CANADA FX DEBT-C$ firms with oil ahead of Bank of Canada rate decision

* Canadian dollar at C$1.3123, or 76.20 U.S. cents
    * Bond prices mixed across the maturity curve

    TORONTO, May 25 (Reuters) - The Canadian dollar edged higher
against its U.S. counterpart on Wednesday as oil prices and
stocks rose, while the market braced for an impending interest
rate announcement by the Bank of Canada.
    Oil rose towards $50 a barrel for the first time in seven
months after industry data showed a sharp fall in U.S.
inventories. U.S. crude prices were up 1.25 percent at
$49.23 a barrel. 
    Adding to support for risk-sensitive commodity-linked
currencies such as the Canadian dollar, stocks climbed as risk
eased that Britain or Greece would leave the European Union,
while German business morale improved more than expected in May.
    At 9:15 a.m. EDT (1315 GMT), the Canadian dollar 
was trading at C$1.3123 to the greenback, or 76.20 U.S. cents,
stronger than Tuesday's official close of C$1.3146, or 76.07
U.S. cents.
    The currency's strongest level of the session was C$1.3087,
while its weakest was C$1.3133.
    Still, the loonie has fallen 5 percent from its 10-month
high of C$1.2461 on May 3, pressured by speculation that the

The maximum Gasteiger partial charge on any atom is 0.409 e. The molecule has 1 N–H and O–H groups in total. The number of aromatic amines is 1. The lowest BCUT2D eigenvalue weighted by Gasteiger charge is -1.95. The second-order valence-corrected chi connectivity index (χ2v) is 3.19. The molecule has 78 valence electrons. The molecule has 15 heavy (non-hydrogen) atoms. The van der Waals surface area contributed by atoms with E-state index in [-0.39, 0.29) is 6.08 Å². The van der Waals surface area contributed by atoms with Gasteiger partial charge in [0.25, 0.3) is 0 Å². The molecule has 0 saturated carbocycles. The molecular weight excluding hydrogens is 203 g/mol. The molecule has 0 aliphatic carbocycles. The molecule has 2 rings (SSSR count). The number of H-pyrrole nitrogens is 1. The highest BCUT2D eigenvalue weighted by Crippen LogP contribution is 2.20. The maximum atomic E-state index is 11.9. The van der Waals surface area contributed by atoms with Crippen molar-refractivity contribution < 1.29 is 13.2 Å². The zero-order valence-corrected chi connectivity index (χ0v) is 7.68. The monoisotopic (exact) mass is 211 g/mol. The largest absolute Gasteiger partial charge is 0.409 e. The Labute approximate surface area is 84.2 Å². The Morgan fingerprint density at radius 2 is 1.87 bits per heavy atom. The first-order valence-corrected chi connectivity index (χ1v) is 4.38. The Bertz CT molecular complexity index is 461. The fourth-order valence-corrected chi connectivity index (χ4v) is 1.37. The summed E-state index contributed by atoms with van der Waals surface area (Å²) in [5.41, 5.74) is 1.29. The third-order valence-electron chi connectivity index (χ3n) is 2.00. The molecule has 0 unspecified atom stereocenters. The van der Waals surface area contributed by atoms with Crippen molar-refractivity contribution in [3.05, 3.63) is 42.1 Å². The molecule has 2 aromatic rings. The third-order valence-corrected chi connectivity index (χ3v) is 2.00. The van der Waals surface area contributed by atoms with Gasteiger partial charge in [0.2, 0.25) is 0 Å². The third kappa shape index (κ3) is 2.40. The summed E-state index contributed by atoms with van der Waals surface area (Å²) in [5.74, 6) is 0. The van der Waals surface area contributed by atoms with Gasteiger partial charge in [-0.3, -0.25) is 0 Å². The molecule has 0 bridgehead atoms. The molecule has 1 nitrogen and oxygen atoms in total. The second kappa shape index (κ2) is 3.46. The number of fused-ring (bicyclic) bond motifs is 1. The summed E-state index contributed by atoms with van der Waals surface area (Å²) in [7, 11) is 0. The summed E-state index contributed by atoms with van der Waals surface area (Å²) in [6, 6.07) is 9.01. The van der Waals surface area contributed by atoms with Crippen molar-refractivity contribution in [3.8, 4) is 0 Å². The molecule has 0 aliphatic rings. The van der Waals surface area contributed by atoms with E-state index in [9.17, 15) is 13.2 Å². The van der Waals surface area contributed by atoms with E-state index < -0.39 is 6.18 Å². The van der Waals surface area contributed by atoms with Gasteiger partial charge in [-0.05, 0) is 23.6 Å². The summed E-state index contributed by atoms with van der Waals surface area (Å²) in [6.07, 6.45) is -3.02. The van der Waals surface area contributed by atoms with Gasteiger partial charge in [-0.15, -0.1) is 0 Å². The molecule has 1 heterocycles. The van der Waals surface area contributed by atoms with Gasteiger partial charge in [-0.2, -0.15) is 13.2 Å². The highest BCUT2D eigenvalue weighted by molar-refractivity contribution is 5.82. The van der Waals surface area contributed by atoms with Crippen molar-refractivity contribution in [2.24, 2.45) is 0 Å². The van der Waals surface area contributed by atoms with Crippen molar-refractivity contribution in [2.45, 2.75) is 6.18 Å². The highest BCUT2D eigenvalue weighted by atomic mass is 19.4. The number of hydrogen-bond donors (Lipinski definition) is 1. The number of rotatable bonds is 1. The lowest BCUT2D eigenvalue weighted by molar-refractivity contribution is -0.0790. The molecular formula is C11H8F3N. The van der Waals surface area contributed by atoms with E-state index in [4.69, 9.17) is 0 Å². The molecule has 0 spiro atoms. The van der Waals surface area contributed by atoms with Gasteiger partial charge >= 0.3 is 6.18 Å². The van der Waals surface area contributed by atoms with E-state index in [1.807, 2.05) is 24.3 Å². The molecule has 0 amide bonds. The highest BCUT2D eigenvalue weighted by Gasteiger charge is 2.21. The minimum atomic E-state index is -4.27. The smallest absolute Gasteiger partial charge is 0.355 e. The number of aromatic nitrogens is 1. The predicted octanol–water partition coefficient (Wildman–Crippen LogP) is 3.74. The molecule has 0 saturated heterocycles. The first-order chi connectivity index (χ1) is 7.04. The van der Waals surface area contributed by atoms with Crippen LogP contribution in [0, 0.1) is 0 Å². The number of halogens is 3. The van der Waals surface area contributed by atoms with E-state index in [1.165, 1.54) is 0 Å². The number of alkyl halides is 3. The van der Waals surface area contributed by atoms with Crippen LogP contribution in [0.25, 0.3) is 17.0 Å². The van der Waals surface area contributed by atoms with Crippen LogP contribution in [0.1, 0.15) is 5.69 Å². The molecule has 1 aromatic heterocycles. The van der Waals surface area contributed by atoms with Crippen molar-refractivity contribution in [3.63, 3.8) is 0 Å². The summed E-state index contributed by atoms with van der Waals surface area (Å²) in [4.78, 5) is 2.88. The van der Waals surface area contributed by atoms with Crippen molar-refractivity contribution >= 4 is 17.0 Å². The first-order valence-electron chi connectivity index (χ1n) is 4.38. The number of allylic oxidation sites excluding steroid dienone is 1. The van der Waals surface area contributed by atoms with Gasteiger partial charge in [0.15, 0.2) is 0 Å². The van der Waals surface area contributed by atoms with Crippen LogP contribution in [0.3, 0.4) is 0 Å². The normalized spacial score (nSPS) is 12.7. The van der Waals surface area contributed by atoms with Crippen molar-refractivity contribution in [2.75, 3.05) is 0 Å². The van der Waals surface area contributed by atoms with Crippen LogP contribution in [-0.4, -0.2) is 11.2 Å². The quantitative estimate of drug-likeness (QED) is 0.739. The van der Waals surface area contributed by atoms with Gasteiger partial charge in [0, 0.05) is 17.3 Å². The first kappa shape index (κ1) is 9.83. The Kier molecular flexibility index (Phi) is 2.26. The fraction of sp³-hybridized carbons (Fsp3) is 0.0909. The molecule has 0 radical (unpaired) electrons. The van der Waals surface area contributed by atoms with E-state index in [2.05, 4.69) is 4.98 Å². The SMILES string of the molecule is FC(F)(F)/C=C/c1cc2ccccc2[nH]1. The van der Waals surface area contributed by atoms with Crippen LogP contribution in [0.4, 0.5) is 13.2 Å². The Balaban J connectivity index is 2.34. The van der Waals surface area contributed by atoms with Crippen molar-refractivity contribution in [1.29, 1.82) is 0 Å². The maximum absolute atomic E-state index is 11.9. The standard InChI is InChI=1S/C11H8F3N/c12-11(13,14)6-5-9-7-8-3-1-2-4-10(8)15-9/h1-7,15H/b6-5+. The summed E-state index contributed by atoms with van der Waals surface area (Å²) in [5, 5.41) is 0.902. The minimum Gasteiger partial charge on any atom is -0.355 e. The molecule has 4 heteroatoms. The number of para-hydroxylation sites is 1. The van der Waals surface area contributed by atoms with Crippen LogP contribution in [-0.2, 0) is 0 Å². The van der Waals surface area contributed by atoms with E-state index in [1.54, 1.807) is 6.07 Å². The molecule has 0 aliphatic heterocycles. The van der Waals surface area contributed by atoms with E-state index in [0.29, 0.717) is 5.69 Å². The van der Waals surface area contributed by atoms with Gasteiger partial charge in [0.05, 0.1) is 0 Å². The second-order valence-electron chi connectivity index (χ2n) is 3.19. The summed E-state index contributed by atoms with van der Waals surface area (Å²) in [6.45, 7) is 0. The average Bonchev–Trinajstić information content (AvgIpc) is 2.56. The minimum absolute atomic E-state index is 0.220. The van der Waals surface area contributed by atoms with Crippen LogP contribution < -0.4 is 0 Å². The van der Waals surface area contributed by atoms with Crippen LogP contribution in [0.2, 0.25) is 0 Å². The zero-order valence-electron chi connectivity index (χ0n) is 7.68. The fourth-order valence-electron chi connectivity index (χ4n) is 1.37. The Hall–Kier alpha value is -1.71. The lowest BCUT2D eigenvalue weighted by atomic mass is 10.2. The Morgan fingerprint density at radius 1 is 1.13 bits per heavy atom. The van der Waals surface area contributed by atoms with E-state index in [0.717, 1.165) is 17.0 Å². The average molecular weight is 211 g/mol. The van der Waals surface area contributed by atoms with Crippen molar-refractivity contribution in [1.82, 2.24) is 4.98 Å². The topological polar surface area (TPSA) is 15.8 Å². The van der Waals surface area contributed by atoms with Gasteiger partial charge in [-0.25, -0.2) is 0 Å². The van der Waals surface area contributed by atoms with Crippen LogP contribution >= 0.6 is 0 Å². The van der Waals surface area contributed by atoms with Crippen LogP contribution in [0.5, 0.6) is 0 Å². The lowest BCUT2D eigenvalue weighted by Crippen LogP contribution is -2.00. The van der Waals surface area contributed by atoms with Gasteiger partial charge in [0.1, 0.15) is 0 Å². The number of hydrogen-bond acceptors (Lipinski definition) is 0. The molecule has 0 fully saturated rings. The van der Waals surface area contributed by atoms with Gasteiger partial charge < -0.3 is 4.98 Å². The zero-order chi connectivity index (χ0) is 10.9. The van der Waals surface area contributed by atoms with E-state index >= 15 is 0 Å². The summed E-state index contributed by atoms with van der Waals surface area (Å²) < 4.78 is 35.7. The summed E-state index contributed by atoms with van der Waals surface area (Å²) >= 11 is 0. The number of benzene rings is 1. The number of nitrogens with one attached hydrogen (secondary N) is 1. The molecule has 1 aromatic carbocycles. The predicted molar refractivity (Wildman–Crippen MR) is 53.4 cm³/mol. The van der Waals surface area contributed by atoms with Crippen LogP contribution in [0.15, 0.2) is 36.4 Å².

U.S. Federal Reserve will raise interest rates as early as next
month, as well as a weaker outlook for Canada's economy
following a strong start to 2016.
    Canada's central bank is widely expected to hold interest
rates at 0.50 percent but strike a more dovish tone due partly
to a massive wildfire in Alberta that has disrupted oil
production. The rate decision is due at 10:00 a.m. EDT (1400
    Production cuts in Alberta's oil sands forced by the raging
wildfire may cause Canadian growth to stall in the second
quarter, economists have warned. 
    Overnight index swaps implied just a 6 percent chance of a
rate cut this year, much less than the 40 percent chance implied
two weeks ago.    
    Canadian government bond prices were mixed across the
maturity curve, with the two-year price flat to yield
0.629 percent and the benchmark 10-year falling 1
Canadian cent to yield 1.366 percent.
    The Canada-U.S. two-year bond spread was 0.7 of a basis
point more negative at -30.3 basis points, its largest gap since
March 28, while the 30-year spread was 1.3 basis points more
negative at -50.7 basis points as Canadian government bonds

 (Reporting by Fergal Smith; Editing by Bernadette Baum)